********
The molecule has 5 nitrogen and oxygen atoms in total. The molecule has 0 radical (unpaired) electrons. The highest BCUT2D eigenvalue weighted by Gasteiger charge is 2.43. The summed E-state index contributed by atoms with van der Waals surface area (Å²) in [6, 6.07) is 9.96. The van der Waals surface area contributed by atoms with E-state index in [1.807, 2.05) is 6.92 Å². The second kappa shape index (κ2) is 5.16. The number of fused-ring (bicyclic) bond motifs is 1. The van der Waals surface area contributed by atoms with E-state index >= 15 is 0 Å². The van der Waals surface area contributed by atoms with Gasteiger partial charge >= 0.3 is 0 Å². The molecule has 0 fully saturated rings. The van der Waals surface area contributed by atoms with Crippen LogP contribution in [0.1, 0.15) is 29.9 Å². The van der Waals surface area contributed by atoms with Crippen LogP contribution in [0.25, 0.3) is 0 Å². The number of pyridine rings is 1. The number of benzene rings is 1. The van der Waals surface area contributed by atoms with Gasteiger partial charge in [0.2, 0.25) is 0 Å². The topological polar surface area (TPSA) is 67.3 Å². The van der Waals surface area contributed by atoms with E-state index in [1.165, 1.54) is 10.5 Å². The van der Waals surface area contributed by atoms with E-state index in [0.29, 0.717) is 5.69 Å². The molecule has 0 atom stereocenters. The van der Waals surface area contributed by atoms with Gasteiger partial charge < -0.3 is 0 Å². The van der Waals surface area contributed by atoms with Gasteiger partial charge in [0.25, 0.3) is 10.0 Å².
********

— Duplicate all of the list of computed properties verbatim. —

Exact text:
The molecule has 5 nitrogen and oxygen atoms in total. The molecule has 0 radical (unpaired) electrons. The highest BCUT2D eigenvalue weighted by Gasteiger charge is 2.43. The summed E-state index contributed by atoms with van der Waals surface area (Å²) in [6, 6.07) is 9.96. The van der Waals surface area contributed by atoms with E-state index in [1.807, 2.05) is 6.92 Å². The second kappa shape index (κ2) is 5.16. The number of fused-ring (bicyclic) bond motifs is 1. The van der Waals surface area contributed by atoms with E-state index >= 15 is 0 Å². The van der Waals surface area contributed by atoms with Gasteiger partial charge >= 0.3 is 0 Å². The molecule has 0 fully saturated rings. The van der Waals surface area contributed by atoms with Crippen LogP contribution in [0.1, 0.15) is 29.9 Å². The van der Waals surface area contributed by atoms with Crippen LogP contribution in [0.25, 0.3) is 0 Å². The number of pyridine rings is 1. The number of benzene rings is 1. The van der Waals surface area contributed by atoms with Gasteiger partial charge in [0.2, 0.25) is 0 Å². The topological polar surface area (TPSA) is 67.3 Å². The van der Waals surface area contributed by atoms with E-state index in [1.165, 1.54) is 10.5 Å². The van der Waals surface area contributed by atoms with E-state index in [0.29, 0.717) is 5.69 Å². The molecule has 0 atom stereocenters. The van der Waals surface area contributed by atoms with Gasteiger partial charge < -0.3 is 0 Å². The van der Waals surface area contributed by atoms with Gasteiger partial charge in [0.25, 0.3) is 10.0 Å².